Selected as one of twelve foreign correspondents to accompany the German army in its 1940 western offensive, for example, he had a scoop on the French-German armistice in Compiegne by hearing over a German sound truck that France would surrender—three hours before even Berlin knew of the French defeat. While as an adult he became intimately involved with the drama unfolding in Germany, Shirer came from a world quite removed from Europe. William Lawrence Shirer was born in Chicago in September 1904. His father Seward practiced law in the Windy City and later served as Assistant United States District Attorney. His mother, Bessie Tanner Shirer, took her son and his younger brother with her to Cedar Rapids, Iowa to live with her parents when their father died of peritonitis in 1913. There, Shirer later enrolled at Coe College, where he worked on the school newspaper staff and wrote for the sports page of the Cedar Rapids Republican. Briefly enlisting as a teenager in the army and landing summer jobs with the traveling Chautauqua, Shirer left the Iowa prairies upon earning a Bachelor of Arts degree in 1925. He visited Chicago and New York City, then went to Montreal to work his way to Europe pitching hay on a cattle boat. Touring England, Belgium and France, he eventually found a job in the Paris office of the Chicago Tribune just before spending the last of the two-hundred dollars he had borrowed and having to return to the States. Life in postwar Paris excited the curious young reporter..."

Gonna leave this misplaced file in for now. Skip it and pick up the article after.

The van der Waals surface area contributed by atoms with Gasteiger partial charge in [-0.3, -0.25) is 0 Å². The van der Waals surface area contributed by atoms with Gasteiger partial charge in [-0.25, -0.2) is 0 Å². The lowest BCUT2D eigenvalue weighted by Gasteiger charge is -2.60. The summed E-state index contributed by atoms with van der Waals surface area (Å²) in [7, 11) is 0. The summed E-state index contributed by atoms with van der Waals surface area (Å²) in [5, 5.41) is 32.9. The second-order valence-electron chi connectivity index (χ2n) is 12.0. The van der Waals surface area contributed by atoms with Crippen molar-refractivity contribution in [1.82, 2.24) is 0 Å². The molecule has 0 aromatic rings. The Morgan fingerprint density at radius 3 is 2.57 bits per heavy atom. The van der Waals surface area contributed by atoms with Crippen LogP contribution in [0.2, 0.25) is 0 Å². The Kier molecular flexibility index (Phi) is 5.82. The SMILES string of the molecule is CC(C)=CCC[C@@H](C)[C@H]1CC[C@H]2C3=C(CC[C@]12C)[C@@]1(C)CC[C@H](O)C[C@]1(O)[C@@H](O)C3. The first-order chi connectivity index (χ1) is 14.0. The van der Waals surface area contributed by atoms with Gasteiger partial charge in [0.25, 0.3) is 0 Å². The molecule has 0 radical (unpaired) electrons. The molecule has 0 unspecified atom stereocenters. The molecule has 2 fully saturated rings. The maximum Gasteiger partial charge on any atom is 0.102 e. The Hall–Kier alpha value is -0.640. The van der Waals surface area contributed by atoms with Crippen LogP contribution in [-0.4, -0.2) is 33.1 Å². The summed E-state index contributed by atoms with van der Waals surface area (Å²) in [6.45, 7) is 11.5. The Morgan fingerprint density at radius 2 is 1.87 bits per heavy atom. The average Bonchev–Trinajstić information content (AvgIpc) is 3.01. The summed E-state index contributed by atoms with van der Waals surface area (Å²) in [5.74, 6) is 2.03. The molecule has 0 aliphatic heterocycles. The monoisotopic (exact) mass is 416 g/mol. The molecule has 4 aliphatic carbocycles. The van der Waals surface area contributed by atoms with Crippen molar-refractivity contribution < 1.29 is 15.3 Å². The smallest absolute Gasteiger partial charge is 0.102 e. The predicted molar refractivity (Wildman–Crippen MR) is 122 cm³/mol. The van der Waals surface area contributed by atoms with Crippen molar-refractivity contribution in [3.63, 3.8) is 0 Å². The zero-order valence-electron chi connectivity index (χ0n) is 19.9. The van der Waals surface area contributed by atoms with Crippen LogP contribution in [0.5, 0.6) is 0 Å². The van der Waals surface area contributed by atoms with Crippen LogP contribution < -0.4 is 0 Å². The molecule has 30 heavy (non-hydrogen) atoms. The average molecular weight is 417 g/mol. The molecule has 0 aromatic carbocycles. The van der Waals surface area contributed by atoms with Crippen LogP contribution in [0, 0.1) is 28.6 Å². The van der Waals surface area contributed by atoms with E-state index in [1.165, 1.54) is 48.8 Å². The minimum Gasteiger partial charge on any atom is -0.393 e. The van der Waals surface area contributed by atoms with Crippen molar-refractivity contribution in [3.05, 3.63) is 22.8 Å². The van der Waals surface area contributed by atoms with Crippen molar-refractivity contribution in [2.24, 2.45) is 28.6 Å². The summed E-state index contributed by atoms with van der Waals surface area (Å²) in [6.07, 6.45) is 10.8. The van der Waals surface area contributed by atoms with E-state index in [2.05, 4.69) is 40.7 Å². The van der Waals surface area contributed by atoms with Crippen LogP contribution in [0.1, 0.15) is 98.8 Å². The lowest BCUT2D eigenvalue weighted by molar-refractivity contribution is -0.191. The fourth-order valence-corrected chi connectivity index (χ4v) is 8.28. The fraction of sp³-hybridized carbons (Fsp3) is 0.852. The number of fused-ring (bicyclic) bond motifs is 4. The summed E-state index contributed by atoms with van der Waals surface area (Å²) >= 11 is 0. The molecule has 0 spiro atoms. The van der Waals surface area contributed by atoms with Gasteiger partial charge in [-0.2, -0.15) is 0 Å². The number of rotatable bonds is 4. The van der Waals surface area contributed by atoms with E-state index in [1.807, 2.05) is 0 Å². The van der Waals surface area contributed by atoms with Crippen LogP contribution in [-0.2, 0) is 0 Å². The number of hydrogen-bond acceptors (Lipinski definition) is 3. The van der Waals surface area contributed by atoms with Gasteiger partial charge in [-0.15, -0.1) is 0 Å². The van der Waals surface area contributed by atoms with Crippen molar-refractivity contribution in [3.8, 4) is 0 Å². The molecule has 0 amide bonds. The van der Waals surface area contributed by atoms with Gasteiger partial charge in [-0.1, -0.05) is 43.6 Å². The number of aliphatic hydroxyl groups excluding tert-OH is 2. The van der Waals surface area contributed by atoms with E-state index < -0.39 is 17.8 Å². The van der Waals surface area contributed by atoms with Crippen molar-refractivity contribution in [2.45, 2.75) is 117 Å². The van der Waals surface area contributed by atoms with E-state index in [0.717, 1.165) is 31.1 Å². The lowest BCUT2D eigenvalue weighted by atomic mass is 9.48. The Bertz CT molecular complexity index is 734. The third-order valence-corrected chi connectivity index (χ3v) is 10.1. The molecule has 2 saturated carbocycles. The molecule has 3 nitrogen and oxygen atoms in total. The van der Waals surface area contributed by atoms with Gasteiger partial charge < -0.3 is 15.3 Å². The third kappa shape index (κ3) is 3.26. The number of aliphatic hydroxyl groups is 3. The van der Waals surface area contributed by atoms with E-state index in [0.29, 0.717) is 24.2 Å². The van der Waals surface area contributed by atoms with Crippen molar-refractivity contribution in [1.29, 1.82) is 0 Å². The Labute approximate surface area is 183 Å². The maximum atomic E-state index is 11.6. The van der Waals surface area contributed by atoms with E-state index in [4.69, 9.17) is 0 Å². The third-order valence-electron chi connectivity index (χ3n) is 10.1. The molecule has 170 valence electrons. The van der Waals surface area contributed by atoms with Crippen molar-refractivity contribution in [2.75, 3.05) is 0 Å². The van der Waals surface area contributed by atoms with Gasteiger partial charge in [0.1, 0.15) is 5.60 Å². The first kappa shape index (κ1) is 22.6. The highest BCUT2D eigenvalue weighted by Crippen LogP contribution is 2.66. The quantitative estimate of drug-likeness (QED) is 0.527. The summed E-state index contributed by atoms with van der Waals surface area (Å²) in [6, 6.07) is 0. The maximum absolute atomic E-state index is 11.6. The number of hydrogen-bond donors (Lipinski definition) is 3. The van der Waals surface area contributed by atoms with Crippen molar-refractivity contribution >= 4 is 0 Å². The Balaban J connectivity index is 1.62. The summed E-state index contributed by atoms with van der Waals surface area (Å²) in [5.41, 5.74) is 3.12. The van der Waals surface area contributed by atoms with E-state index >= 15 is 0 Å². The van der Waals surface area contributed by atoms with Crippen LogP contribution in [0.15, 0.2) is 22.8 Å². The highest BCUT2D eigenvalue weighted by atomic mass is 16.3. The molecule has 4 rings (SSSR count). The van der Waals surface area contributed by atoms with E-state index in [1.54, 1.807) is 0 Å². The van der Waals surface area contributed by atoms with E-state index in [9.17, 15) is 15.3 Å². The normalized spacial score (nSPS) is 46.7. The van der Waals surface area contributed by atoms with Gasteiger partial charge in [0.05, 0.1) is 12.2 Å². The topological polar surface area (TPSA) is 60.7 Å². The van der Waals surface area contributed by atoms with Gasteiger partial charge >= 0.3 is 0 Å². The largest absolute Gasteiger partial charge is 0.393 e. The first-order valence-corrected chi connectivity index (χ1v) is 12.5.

1905 The Rotary Club is founded by Attorney Paul Harris and 3 others in Chicago, Illinois. A national association of the very popular civic club will be formed in 1910 and, in 1922 the for men only organization will adopt the name Rotary International. It continues with millions of members throughout the world - both men and women. (Bradley)

1916 The day after George Washington's birthday, US Secretary of State Lansing (above) hints that the US may have to abandon the policy of avoiding 'entangling foreign alliances.' Note: The Republic had not been the same since.

1917 WW1: Anticipating a major Allied offensive, the Germans begin withdrawing to a well fortified defensive zone known as the Hindenburg line, or Siegfried zone, about 20 miles behind the winding and overextended line from Arras to Soissons (to April 5).

1918 In memory of the Red Army's first battles, this day is hereafter celebrated as Soviet Armed Forces Day.

1919 Benito Mussolini breaks with the Socialist party and founds his own Fasci del Comattimento (Fascist) party in Italy.

1924 Birth: Allan MacLeod Cormack, physicist; will develop the CAT scan.

1926 President Calvin Coolidge comes out in opposition to a large air force, believing it would be a menace to world peace.

1927 The Federal Radio Commission begins its work of assigning frequencies, hours of operation and power allocations for radio broadcasters across the US. The name will be changed to the Federal Communications Commission (FCC) on 1 July 1934. (Bradley)

1930 Weimar: Horst Wessel, Professor Horbiger's right-hand man, is killed by Communists and is soon transformed into yet another Nazi martyr. Nazi opponents claim he was nothing more than a "pimp" and a scoundrel, though subsequent scholarship will somewhat modify this over-harsh assessment. (Pauwels)